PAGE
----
It is all very neatly structured. But between the first two exhortations and the third, Paul injects the brief and surprising affirmation, “The Lord is near.” It breaks the pattern and gets our attention. “The Lord is near.” That can be read in two ways. First, it can be read spatially. The Lord is near, just like this tree is near to me. Read in this way, Paul reflects the comforting language of the Psalms, where the Lord’s constant nearness reassures the brokenhearted and those who seek him. “The Lord is near to the brokenhearted and saves those crushed in spirit.” (Ps. 34:18) “The Lord is near to all who call on him, to all who call on him in truth.” (Ps. 145:18). It also reminds us of the promise Jesus made, “I will never leave you nor forsake you,” “I will be with you always, even to the end of the ages.” Second, that the Lord is near can be understood temporally. Read in this way, Paul supports his exhortation with the promise of the imminent return of Jesus. Disciples are to rejoice, live gently and be free of anxiety because Jesus is coming soon, his return is just around the corner. And when he comes, Jesus will right the wrongs of the present and fulfill God’s promises for the world. “The Lord is near.” That is the touchstone of this passage. It is the presence of Jesus which lights the way for rejoicing, for living gently and for living a life unburdened by anxiety. “Even so, come Lord Jesus.” Now, some may hear all of this and still frown at Paul. Yes, great. The Lord is near. Hallelujah. But right now I have a spouse who is aging, and most days that is hard thing to face. You may have kids that you are responsible to raise. They’re expensive, kids are. And then there all of the other bills to pay. God help us if something unexpected comes up. Then there are the concerns of the world. The market is once again entirely unpredictable. Politics in our nation have been entirely unpredictable. Don’t worry? Rejoice? I wish I knew how to begin.” And to an extent, that experience is true. It is universal. But Paul does not promise that our lives will be stress-free, nor that we will not know hard times, nor that our lives will never be pressure-packed. Paul does not minimize hard times.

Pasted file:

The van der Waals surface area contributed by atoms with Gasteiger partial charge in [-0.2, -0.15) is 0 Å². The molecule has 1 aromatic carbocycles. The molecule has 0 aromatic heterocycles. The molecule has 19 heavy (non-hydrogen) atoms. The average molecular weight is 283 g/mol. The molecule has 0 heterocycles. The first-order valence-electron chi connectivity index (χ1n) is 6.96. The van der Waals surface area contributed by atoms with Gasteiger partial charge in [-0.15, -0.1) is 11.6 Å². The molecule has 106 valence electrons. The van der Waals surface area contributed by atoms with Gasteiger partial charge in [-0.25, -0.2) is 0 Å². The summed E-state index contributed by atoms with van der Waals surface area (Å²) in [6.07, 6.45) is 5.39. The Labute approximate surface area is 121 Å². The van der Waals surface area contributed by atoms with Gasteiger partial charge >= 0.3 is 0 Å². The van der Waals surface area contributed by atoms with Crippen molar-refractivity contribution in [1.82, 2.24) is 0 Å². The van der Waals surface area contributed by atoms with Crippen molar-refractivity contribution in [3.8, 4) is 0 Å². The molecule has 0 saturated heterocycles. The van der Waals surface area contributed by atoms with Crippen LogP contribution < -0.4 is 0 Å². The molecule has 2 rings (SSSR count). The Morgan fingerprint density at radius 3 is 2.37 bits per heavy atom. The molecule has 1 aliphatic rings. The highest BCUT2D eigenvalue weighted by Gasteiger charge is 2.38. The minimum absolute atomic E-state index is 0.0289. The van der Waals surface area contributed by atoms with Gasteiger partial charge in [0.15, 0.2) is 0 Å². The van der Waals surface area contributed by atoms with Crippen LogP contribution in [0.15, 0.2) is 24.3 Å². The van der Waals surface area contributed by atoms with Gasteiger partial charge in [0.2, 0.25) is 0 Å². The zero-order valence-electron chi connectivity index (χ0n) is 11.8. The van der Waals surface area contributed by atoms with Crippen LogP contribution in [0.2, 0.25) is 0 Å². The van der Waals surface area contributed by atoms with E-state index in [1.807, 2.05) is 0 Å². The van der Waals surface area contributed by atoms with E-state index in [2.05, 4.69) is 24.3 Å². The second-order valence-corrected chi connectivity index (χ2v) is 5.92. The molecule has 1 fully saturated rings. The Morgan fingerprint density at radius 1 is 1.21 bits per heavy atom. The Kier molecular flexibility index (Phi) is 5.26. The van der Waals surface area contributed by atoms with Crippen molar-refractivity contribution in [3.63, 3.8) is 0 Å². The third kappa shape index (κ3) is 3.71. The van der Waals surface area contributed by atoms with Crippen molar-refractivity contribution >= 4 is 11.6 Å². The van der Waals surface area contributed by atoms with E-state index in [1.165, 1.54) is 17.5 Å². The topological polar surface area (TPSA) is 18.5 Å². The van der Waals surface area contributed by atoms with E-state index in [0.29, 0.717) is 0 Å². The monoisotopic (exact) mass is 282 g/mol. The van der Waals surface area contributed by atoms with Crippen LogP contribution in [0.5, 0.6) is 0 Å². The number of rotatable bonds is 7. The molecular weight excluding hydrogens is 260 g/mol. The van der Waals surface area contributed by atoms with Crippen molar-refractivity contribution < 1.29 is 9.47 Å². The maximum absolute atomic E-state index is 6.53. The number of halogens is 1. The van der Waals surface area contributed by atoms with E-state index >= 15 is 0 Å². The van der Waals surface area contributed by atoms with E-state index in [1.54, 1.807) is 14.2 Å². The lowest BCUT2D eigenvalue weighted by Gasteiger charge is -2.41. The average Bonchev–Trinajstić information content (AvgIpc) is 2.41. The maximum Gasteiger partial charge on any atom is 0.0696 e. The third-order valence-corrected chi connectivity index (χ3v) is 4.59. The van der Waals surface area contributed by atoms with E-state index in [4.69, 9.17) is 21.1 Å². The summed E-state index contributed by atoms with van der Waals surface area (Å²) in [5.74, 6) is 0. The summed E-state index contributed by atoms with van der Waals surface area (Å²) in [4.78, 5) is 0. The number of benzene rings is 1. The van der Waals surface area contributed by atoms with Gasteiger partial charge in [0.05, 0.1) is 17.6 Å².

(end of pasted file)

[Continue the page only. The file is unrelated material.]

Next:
He speaks of them vividly elsewhere in this letter. And remember the passage from his letter to the church in Corinth in which he described his sufferings and trials. Paul is simply reminding us, in light of the nearness of the Lord, not to be overcome by anxiety, as if the events in our lives were somehow out of control, and as if the ultimate outcome of everything were in doubt. Remember whose you are and in whom all things will end. So how can we remember? The antidote for worry is prayer, interceding for others and giving thanks. In the hard times, in all times, we are to continue making our requests known to God, surrounding those requests with our thanksgiving for all of the ways God is with us, caring for us, each day. In prayer, we are in the presence of our Lord, talking and listening. And just as all of our concerns and worries fade when we are once again in the presence of someone we love, like the greeting at the airport, so it is in prayer when we are in the presence of our beloved Lord. Even more so. The antidote for worry is prayer. Through prayer, we find that the opposite of anxiety is not peace. The opposite of anxiety is hope. There is hard-won wisdom here. It is truth. And it is enough. For Paul does not promise the Philippians or us that when we pray that our prayers will be answered just as we would like. How Paul must have prayed for his freedom. But he would ultimately end his live in chains. How the Philippians must have longed for tranquility. But in the short term they knew persecution. Paul does not promise that we will be freed from suffering. What he promises us is something stronger than suffering. “The peace of God…will guard your hearts and your minds in Christ Jesus.” In the place of paralyzing anxiety, God will grant us peace. Calm. Hope. Such a promise is likely hard for us to get a handle on. For we tend to connect peace with the absence of strife, with moments without pressure, with times when all is well. It is hard to grasp, until you have experienced God’s peace. Once you have, then, with Paul, you know that such a peace is beyond understanding.

It is a gift. And it does make you rejoice. It does cause you to live gently. It does drive away anxiety and fear. It is all a gift that comes when we spend our time lingering in the loving presence of our Lord. The Lord is near. He does hear us. He will come again soon. Thanks be to God. AMEN.